Nour Qaoud | 24-10-2020
I have had excellent knowledge about the Palestinian cause since I was four years old. I have never travelled around Palestine, but I’ve always imagined how it is. My father has been great at telling me how gorgeous it is, but he didn’t tell me the bitter parts. Those I learned first-hand.
When Israel disengaged from Gaza in 2005, I was eight. I thought I would no longer find bullets in my room, walk along the street hugging the walls, or wake up scared in the middle of the night, but I was wrong.
On December 27, 2008, everything turned upside down. I was in the school playground, enjoying my own company and waiting for my classes to start and, when the airstrikes started their murderous attacks. Nothing was clear to me except the mad-black sky and people running crazily everywhere. I wondered if it was the day of judgment. Maybe if it actually had been, we would have avoided the abusive events that continued afterward.
The war continued for 21 days. During the escalation, the Israeli army broke into our house in the middle of the night. It felt like a nightmare and to be honest, even now, it is still unbelievable to me. We were gathered around the light of what was left of the candle when the soldiers broke in and pointed their guns toward us. We raised our hands, surrendering immediately, but to them, that was not enough. Mom and I got kicked out of the house barefoot in the middle of the night and my dad was arrested for 12 hours.
I never thought we would make it, but we survived, physically at least. As the years go by, wars have not ceased, but they don’t shake me up so badly anymore. However, nightmares still hit me during my sleep.
Then there is the blockade and its consequent disappointments. I have not been able to carry on my education outside Gaza. I have not been able to get a job after my graduation due to the degraded economy here, and I have not been able to see youth bring social reform and improvement to our society.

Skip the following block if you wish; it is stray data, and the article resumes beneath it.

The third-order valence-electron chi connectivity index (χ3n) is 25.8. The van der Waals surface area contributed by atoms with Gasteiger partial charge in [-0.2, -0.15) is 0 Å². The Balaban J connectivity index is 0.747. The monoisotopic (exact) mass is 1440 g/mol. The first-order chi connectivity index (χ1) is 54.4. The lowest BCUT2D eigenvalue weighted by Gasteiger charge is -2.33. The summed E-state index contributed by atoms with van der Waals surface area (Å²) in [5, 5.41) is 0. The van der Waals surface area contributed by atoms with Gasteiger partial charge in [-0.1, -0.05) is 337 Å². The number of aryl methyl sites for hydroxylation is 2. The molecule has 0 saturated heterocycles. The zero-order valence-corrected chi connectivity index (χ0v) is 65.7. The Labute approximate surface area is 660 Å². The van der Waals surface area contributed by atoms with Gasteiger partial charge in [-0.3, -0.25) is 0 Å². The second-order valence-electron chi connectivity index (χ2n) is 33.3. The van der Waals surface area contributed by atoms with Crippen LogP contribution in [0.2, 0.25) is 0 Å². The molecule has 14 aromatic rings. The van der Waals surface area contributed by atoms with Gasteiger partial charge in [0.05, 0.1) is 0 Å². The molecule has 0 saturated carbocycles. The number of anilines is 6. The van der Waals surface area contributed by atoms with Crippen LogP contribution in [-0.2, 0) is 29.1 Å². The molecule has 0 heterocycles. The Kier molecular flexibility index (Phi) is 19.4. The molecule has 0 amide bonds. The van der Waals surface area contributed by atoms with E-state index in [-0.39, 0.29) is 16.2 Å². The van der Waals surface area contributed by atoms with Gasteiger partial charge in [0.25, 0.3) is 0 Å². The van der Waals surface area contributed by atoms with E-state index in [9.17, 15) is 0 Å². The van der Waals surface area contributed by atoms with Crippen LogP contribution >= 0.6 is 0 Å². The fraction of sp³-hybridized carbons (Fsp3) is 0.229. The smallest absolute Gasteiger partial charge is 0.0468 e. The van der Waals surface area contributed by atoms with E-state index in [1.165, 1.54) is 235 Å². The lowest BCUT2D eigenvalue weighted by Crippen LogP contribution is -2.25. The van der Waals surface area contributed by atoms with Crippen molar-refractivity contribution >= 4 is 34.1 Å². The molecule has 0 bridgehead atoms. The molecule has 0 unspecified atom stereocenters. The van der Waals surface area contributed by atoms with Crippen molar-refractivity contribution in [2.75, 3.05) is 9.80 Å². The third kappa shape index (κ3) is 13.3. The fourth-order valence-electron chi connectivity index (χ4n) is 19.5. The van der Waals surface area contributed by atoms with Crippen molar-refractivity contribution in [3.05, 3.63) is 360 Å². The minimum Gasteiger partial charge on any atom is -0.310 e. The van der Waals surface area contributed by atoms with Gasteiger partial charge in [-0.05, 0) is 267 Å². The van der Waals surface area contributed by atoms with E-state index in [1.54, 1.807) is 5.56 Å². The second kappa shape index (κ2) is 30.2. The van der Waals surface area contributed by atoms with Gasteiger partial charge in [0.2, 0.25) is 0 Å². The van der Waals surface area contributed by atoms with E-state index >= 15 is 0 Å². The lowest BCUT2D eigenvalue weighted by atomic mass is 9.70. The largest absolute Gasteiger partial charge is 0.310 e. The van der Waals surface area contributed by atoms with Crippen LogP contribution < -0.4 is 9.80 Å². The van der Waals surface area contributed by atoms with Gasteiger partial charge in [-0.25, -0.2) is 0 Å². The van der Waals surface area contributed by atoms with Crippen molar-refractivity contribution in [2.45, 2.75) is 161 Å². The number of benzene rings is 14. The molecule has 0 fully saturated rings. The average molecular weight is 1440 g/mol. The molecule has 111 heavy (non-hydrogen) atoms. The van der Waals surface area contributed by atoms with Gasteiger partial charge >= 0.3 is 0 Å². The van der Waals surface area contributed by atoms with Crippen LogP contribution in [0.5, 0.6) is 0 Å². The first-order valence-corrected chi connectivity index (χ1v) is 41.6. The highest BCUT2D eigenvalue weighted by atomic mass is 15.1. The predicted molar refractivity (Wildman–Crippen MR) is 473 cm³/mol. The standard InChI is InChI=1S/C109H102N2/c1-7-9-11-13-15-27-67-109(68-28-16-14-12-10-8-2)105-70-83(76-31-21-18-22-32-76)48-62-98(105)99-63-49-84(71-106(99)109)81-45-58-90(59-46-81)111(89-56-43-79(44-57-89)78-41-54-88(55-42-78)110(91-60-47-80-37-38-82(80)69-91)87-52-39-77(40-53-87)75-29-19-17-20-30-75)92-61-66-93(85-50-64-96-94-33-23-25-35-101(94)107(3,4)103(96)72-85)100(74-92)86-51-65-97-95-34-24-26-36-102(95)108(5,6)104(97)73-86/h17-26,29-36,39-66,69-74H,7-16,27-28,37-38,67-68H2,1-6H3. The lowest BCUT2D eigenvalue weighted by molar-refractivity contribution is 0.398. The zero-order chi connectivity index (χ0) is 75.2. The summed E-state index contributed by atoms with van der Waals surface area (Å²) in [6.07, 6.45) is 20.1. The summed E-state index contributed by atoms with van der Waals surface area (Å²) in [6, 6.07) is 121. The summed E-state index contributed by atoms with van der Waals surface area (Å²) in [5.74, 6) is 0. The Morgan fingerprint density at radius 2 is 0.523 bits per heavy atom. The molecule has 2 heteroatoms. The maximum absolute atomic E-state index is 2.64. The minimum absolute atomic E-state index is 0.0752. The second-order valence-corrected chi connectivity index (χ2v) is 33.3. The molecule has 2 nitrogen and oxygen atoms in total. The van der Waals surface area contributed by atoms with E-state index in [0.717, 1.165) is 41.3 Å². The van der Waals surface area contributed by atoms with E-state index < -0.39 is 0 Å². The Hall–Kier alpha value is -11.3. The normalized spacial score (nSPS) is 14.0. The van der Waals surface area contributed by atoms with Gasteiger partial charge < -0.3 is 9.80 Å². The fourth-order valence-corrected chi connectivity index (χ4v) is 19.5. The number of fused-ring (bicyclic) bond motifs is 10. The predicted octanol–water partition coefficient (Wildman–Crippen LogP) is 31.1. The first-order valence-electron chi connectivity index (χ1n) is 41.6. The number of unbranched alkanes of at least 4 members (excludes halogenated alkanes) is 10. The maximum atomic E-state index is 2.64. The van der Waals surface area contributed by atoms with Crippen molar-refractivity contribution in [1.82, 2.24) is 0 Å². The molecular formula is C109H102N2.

Here in Gaza, we no longer cry over conflicts or wars, but we find other reasons to cry. If you lived here, you’d realize that this “cold war,” the blockade, is harder than the armed one. Personally, I think the consequences of the cold war mostly affect young people; it makes us feel worthless and hopeless. It affects our mental stability. This happens because of the deprivation of our basic rights, like the right to employment. In other words, instead of losing your loved ones in a bombing, you lose them to the pangs of hunger.
For myself, such disappointments blind my heart. But my faith always finds its way back to me. That’s when I realize that, no matter what happens, I have been chosen to be a fighter in this battle, and I won’t give up easily. I will do my best, as everyone else here does.
Sharing Beauty as a Way to Fight the Pain
Despite the mental and physical stress, we can still see beauty and hope. To show that to the world, I wander around the city to capture photos of unseen places and small details that create and confirm our identity. When I look at these places in my photos, some of them are stunning. Others have turned into ashes. I wonder, “How can a person be born attached to a piece of land, despite the tremendous pain here?” I wonder if this attachment is a gift from heaven.
Another way I seek beauty is through the art of mandala. Drawing mandalas is a way for me to relieve my stress. The mandala is a symbol with unlimited potential: it is a spiritual map to help guide us back to our natural state. I draw them on paper and also on walls and clothes. It’s mesmerizing that small details can create such pieces of art.
Life in Palestine is not the greatest nor the safest, but I’d choose it over and over again. We might be deprived of the right to self determination, but we choose to fight for it and for all our rights. This occupation can’t dictate what lies in our hearts, because our roots here run deep. Someday, we will thrive.
Posted: October 24, 2020